New Works


22-1010 – Owen John Biljabu


1 in stock

Owen John Biljabu
Acrylic on Arches Paper
29.5cm x 42cm: Arches Fine Art Paper
Year: 2022

Nyirti Jukurrpa

“When we was little kids, used to tell us this story. It was told by many generations – repeated. We still tell it today. One place to another, they keep on going. This one only we know – kids form the 80’s or 90’s. We grew up on the story, I’m bringing it back. White people have three little pigs, we have this one. So in the beginning there was this black goanna called yalapara. He was plain black, no colour and he was looking at himself in the reflection of the water… “I’m not pretty enough!” He wanted to look good. He came across this goanna and asked him for a favour – “if you could paint my back I can paint you black.” So, goanna did all the dots very unique, concentrating closely to the design. When yalpara looked into the reflection he said “oh he did a good job!” Goanna gave yalpara the stick and said “paint me,” but yalpara was in a hurry so he just scribbled on his back. Yalpara didn’t do a good job, he just scribbled on his back. And that’s how the Yalpara got his spots. – Owen John Biljabu The term Jukurrpa is often translated in English as the ‘dreaming’, or ‘dreamtime’. In this case, Nyirti Jukurrpa can be understood in English as children’s stories, nyirti meaning ‘the littlest one’ in Martu language. Jukurrpa refers generally to the period in which the world was created by ancestral beings, who assumed both human and nonhuman forms. These beings shaped what had been a formless landscape; creating waters, plants, animals, and people. At the same time they provided cultural protocols for the people they created, as well as rules for interacting with the natural environment. At their journey’s end, the ancestral beings transformed themselves into important waters, hills, rocks, and even constellations.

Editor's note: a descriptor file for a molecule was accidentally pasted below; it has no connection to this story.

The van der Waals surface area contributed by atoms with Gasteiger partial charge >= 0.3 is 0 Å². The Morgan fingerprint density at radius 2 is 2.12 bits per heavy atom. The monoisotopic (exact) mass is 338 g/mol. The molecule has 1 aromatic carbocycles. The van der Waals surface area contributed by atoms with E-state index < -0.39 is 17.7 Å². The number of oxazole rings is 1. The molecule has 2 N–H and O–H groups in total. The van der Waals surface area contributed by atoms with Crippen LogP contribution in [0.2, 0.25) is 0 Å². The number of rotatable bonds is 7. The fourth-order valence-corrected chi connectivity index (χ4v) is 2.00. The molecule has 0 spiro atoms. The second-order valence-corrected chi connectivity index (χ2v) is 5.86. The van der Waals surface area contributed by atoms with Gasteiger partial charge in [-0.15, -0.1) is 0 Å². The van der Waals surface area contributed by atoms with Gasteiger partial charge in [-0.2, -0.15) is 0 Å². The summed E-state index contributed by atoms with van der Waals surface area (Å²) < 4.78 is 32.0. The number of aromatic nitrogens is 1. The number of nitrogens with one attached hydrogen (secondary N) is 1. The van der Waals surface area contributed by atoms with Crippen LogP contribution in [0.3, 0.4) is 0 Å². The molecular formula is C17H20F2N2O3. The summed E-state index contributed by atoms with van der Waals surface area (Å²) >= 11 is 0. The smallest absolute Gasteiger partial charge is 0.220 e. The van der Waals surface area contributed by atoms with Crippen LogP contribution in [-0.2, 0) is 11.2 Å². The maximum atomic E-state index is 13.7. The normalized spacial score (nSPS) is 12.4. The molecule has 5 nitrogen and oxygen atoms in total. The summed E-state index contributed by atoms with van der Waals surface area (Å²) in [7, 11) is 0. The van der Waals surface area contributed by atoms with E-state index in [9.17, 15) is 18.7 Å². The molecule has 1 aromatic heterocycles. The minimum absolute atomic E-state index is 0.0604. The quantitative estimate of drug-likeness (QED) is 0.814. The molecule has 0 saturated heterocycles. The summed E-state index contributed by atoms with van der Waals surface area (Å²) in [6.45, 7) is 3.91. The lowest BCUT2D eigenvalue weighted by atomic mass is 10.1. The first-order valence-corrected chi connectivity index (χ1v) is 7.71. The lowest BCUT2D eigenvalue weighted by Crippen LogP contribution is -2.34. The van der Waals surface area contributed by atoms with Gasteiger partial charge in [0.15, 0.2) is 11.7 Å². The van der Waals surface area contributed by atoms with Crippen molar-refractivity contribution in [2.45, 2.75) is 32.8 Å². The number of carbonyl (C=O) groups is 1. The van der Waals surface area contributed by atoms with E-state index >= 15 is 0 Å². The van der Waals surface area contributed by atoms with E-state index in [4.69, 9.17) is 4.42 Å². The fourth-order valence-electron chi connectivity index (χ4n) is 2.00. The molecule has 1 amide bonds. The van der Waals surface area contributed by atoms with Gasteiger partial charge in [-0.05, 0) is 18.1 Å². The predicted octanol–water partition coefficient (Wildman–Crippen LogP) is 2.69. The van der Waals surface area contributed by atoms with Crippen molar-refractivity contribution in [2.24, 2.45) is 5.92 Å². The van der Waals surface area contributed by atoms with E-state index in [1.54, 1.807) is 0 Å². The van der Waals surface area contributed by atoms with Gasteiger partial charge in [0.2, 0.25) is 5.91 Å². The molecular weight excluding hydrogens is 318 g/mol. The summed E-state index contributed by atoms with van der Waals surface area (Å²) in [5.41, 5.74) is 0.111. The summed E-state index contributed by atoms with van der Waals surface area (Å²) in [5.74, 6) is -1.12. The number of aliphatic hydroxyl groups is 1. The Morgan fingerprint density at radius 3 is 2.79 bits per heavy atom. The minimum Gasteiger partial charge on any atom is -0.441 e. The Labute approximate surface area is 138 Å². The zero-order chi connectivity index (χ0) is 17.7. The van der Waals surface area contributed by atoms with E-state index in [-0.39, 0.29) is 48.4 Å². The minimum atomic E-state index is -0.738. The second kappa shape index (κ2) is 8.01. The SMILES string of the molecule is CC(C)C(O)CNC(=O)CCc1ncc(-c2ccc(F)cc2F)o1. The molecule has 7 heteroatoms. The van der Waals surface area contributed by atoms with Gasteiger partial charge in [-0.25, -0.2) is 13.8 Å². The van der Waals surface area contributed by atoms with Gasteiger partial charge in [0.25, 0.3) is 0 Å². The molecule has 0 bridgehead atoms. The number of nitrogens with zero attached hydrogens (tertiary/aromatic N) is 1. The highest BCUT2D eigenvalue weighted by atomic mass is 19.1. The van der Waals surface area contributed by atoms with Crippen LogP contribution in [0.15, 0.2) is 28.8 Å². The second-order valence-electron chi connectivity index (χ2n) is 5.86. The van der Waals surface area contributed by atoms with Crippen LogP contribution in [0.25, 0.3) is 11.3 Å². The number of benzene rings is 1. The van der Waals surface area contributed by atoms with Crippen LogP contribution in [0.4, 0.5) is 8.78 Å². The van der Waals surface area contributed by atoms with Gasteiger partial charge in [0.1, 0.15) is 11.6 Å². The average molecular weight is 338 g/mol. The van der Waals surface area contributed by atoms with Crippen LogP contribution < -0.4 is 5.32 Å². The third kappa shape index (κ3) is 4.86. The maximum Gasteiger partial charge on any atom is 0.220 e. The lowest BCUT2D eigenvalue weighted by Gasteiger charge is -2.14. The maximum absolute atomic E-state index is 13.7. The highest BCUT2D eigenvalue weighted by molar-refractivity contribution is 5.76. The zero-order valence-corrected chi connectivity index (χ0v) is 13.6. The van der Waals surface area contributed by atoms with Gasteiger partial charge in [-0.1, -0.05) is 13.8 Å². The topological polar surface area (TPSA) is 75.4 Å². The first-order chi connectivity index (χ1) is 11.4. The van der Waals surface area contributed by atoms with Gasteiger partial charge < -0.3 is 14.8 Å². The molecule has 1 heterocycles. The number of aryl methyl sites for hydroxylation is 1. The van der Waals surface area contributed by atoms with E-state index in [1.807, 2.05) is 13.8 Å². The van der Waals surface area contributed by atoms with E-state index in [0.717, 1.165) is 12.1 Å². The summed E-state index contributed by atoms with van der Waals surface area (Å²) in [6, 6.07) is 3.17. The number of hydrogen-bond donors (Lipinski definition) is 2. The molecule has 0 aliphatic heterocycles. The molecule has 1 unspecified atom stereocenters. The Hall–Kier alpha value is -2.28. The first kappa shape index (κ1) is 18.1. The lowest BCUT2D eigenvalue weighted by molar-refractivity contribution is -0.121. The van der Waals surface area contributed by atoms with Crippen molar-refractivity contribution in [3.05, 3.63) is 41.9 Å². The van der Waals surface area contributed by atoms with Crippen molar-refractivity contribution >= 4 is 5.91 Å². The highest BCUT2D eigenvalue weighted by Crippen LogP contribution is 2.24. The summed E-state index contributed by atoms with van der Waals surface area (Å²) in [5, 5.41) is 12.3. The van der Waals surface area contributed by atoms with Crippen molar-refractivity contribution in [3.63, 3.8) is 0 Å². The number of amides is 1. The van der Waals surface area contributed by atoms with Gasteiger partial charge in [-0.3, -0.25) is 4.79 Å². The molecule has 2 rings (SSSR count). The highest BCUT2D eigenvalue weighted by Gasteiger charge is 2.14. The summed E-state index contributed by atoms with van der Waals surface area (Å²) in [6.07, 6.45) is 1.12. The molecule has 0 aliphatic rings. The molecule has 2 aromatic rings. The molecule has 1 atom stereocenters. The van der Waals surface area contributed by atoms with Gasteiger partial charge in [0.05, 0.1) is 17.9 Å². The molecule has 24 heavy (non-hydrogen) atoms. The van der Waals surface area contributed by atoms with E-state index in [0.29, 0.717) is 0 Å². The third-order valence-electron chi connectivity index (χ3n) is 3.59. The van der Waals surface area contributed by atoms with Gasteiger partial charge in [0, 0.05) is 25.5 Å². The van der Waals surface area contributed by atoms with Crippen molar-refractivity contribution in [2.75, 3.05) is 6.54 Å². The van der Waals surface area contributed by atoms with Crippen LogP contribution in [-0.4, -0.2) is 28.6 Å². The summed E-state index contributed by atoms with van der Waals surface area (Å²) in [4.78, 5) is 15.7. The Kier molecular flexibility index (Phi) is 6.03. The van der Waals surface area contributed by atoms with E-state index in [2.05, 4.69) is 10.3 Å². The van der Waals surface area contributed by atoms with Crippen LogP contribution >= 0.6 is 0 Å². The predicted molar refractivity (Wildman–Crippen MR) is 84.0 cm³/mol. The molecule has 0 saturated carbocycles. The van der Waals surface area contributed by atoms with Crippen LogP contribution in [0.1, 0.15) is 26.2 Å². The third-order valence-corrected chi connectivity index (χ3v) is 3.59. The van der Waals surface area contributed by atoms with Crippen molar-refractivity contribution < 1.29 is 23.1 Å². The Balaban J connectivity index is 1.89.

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Martumili Artists acknowledges the Nyiyaparli and Martu people as the Traditional Owners of the land we live and work on. We also acknowledge the Traditional Owners throughout our country and our Elders; past, present and emerging.